Lightning warning systems as tools to prevent accidents in mining industries

Lightning warning systems as tools to prevent accidents in mining industries

Thunderstorms are unavoidable natural phenomena that pose serious threats to goods, services, environment and even cause death to people. The mining industry is really vulnerable to these meteorological events due to the fact its operations take place in open areas and the activities involve the use of heavy equipment and the handling and storage of flammable materials, which increases the risk for employees (Occupational Safety and Health Administration, 2016).

According to a study conducted by the USA insurance company, a lightning strike can produce annual losses of over five million dollars (Hartford Insurance Co., 2006). A clear example in the mining industry was a lightning strike at the Porgera gold mine in New Guinea in 2006, which implied electricity shortages for over three months with daily losses for 700.000$ (National Lightning Safety Institute, 2008).

However, economic losses are just one of the many consequences of a lightning strike in the mining area. Other implications involved are environmental damages and loss of human lives.

Employees working in mining areas are one of the most affected by the risk of lightning strikes due to the flammable atmosphere where this work is carried out. The most dangerous tasks are the ones associated with communications, drilling and transport of material due to its location in the mine.

It is really important for the mining companies to be aware of the consequences of these natural events so they can take measures to reduce or avoid potential damages. To achieve this, experts suggest the combined use of technologies which enable an adequate prevention and protection against the risks of lightning strikes.

Preventive protection in mines.

Experts agree that it is necessary to use early lightning warning systems which alert the people in charge of safety about the different thunderstorm stages (initial, growth, mature and dissipation phase) so they can take preventive measures such as the activation of generators, interruption of load preparations, delay of people crossing conveyor bridges or the activation of fire protocols.

This anticipation is possible thanks to the combination of the electromagnetic and electrostatic field of some lightning warning systems. The electromagnetic field allows to detect active thunderstorms approaching the mining area, while the electrostatic field warns of thunderstorms developing above the target. This ensures that we get reliable and accurate information in order to avoid potential damages.

The use of both sensors in an early lightning warning system such as ATSTORM® allows to reduce the time of inactivity, which results in important cost savings in many industries.

The inefficiency of the 30/30 rule

It is recommended to use a local early warning system instead of the traditional 30/30 rule which consists in stopping the activities during 30 minutes if the time between the beam and the thunder is less than 30 seconds. Despite of being a commonly used rule, its effectiveness is really limited.

The 30/30 rule system allows to detect thunderstorms located at a maximum distance of 6 miles (8Km), even though experts agree we should be using waring systems that detect thunderstorms at a minimum of ten miles (16Km), a distance from which it is not possible to hear thunder.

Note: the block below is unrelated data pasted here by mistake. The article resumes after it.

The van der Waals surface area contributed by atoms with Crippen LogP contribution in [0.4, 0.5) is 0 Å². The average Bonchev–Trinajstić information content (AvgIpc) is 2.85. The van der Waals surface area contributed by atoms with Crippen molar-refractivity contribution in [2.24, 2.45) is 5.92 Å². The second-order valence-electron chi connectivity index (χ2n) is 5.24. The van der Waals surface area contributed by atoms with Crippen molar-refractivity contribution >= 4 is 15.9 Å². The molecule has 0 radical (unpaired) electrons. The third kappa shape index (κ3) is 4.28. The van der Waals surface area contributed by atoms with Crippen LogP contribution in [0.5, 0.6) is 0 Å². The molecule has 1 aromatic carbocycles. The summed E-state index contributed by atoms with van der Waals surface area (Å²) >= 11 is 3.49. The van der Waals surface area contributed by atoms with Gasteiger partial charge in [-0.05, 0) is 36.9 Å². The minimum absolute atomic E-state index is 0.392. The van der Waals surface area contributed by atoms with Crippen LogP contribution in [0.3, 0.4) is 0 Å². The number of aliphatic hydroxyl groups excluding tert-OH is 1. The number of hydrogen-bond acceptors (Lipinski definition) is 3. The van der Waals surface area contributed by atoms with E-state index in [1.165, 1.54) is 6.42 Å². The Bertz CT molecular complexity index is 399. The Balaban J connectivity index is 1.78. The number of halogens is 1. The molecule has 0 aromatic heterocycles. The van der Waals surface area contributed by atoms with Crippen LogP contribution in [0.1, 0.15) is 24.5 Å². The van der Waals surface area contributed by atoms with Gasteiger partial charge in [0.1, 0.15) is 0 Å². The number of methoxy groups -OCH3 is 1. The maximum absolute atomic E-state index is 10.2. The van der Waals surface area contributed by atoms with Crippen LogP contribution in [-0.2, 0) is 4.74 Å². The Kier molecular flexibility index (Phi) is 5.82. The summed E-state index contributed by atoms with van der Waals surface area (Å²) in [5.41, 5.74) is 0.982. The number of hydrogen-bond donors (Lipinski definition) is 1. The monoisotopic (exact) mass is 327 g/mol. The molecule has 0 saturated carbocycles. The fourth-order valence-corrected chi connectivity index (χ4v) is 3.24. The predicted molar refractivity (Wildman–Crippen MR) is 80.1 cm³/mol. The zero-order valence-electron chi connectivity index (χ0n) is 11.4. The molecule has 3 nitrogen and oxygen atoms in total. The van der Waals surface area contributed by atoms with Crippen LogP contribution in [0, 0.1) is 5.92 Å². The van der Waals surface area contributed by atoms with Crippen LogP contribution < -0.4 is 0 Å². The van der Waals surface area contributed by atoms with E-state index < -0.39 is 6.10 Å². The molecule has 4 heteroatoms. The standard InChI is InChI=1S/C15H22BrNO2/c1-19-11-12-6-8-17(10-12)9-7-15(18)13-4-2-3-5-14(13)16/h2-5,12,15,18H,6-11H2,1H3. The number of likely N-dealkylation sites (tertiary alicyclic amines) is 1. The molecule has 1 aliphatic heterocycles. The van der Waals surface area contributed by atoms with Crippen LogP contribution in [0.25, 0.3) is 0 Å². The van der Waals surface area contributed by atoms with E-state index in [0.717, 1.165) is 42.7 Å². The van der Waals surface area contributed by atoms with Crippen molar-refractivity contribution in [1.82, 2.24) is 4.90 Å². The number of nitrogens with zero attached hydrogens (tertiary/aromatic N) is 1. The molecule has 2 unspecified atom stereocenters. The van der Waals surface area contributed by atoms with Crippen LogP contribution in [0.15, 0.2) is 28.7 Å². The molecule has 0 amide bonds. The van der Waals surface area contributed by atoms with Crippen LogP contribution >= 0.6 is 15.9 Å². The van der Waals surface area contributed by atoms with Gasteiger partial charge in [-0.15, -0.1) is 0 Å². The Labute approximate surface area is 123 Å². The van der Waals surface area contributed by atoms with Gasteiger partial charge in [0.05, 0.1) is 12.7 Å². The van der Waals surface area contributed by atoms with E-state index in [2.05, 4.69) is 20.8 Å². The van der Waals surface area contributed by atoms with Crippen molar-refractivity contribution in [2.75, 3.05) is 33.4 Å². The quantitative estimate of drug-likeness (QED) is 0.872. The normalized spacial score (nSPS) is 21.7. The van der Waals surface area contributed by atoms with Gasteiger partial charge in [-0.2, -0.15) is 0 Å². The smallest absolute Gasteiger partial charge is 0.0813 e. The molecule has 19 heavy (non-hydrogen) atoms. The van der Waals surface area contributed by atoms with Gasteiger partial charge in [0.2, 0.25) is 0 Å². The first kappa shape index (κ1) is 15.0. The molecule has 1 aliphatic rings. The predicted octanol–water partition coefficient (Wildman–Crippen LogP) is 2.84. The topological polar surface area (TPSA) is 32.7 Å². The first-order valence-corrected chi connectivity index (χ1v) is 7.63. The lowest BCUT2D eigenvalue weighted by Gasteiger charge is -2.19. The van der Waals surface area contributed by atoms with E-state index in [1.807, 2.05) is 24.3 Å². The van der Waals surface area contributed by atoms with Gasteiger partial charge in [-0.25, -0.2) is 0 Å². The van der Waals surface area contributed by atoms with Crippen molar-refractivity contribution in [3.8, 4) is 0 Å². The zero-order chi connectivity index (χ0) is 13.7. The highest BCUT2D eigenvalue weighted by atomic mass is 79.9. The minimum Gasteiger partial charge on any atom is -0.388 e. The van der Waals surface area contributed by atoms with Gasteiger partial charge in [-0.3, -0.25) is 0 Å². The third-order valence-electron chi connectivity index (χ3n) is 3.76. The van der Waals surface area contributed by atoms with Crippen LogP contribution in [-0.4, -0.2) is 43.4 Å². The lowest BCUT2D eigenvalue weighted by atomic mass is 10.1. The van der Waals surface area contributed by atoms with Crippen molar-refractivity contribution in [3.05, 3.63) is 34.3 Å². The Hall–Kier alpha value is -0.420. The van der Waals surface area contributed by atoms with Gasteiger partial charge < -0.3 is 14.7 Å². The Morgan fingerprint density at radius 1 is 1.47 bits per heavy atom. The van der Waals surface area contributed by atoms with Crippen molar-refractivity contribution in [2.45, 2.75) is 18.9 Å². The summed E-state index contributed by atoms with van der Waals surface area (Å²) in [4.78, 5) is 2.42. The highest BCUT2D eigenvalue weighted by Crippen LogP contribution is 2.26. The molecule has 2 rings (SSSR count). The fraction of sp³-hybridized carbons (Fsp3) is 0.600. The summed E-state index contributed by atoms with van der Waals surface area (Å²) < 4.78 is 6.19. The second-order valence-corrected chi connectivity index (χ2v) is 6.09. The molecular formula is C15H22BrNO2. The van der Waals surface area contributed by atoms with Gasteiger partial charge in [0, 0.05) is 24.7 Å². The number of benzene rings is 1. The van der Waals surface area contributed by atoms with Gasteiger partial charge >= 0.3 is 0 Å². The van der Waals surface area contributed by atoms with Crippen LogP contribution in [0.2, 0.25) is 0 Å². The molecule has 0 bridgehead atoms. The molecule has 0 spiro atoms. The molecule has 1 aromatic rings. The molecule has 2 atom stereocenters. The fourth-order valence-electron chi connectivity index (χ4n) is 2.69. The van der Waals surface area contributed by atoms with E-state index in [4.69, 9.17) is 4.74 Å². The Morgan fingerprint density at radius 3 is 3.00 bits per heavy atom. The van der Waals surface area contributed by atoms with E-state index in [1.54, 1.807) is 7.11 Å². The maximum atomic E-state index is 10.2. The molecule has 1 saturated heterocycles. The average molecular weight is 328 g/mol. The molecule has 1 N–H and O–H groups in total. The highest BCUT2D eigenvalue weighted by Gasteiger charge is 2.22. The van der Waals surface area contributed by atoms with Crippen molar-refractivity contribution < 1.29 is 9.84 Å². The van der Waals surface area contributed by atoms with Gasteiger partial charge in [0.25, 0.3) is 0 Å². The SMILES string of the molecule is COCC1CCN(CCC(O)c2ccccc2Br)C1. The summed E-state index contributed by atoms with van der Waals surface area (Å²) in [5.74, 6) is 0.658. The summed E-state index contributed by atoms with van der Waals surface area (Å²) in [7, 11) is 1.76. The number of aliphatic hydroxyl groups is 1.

Recent studies (Holle R., Lopez R.E., 1998) show that more than 80% of injuries and deaths caused by lightning occurred outside the area where the rain from thunderstorms is concentrated. For this reason, it is not recommended to only consider the location of the thunderstorm as this might be dangerous. On the contrary, the combined monitoring of the electrostatic and electromagnetic field provides information about local risk which is useful to prevent accidents.

In conclusion, an early local lightning warning system like ATSTORM®, developed by Aplicaciones Tecnológicas, is the most recommended system to increase workers’ safety in open areas. This technology allows to get reliable and accurate information avoiding accidents and saving costs of unnecessary interruptions.


External lightning protection

It is important to consider that preventive protection does not replace external protection. The preventive protection just complements the external protection and avoids the risks of occupational accidents to personnel working in open and wide areas like mines.

To increase security, every mining areas should have lightning rods (ESE) as well as protection against overvoltages to protect the equipment, the structures, and the employees against forward and contact voltages.

The main advantage of this kind of lightning rod, unlike other systems, is that it emits a continuous upward leader with time of advance to anticipate the descent of lightning and capture it before any other object within its protection area. Consequently, its protection area is wider and the area where the lightning current is conducted and dissipated is better localized.

In the case of the DAT CONTROLER® REMOTE lightning rod with ESE, its design allows it to be  totally autonomous thanks to a remote monitoring system of the equipment without the need to access its location to check its correct functioning.

To conclude, mines have several characteristics which make them high-risk locations for lightning strikes. This affects the security of employees and the environment. The people in charge of these companies should be aware of the importance of using advanced technology to avoid these accidents.

In Aplicaciones Tecnológicas we have extensive experience in the mining industry, for example with the lightning protection and prevention of the world´s largest opencast iron mine. If you need advice in lightning protection, do not hesitate to contact us.